I’ve watched people get so entangled in this snare they contort into shapes unrecognizable. When you can’t trust your own God- given conscience to tell you what’s right, or your own God-given mind to tell you what’s true, you lose the capacity to engage the world in any meaningful, authentic way, and you become an easy target for authoritarian movements eager to exploit that vacuity for their gain. I tried reading Scripture with my conscience and curiosity suspended, and I felt, quite literally, disintegrated. I felt fractured and fake.
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Brené Brown warned us we can’t selectively numb our emotions, and no doubt this applies to the emotions we have about our faith.

If the slaughter of Canaanite children elicits only a shrug, then why not the slaughter of Pequots? Of Syrians? Of Jews? If we train ourselves not to ask hard questions about the Bible, and to emotionally distance ourselves from any potential conflicts or doubts, then where will we find the courage to challenge interpretations that justify injustice? How will we know when we’ve got it wrong?

“Belief in a cruel god makes a cruel man,” Thomas Paine said.  If the Bible teaches that God is love, and love can look like genocide and violence and rape, then love can look like . . . anything. It’s as much an invitation to moral relativism as you’ll find anywhere.

I figured if God was real, then God didn’t want the empty devotion of some shadow version of Rachel, but rather my whole, integrated self. So I decided to face the Bible’s war stories head-on, mind and heart fully engaged, willing to risk the loss of faith if that’s where the search led…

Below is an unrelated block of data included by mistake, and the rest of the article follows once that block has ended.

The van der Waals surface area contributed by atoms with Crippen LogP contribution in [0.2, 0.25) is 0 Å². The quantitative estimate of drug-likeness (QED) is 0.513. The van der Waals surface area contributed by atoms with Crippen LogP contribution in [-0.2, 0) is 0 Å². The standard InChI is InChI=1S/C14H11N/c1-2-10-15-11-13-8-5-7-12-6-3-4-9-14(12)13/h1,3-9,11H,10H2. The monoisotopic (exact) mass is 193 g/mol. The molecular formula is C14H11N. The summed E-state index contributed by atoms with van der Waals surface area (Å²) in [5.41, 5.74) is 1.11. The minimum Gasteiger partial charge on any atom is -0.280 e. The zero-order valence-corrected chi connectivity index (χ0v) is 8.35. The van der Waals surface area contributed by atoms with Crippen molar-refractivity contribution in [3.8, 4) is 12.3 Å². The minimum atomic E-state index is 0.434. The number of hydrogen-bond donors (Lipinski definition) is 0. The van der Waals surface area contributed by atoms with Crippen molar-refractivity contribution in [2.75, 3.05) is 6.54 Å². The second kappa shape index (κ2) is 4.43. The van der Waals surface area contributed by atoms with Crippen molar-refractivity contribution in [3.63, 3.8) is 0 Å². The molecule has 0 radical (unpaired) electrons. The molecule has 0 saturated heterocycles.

Read the rest in Inspired: Slaying Giants, Walking On Water, and Loving the Bible Again. 

May 7, 2019

A Sampling of the Tributes for Rachel Held Evans

Filed under: Christianity — Tags: , — paulthinkingoutloud @ 6:30 am

This picture of Rachel, now widely circulating, was taken by her husband Dan.

At one point I found myself simply re-Tweeting so many things.

We didn’t have social media or even the internet itself when Keith Green died, but I think this will end up ranking on a similar level of impact for people who knew and love Rachel Held Evans. In a similar way, there were those who didn’t know Keith Green’s music until he died, and I see something similar happening with Rachel: People wondering who this woman is whose words so captivated so many; someone passing at such a young age with so much more to share… 

If you are interested in offering tangible support to Rachel’s family, the GoFundMe page is now over $200,000; but the needs — particularly of raising two very small children — will continue in the years to come. Click here to learn more.

First: less than 60 days ago Rachel herself posted this on Twitter: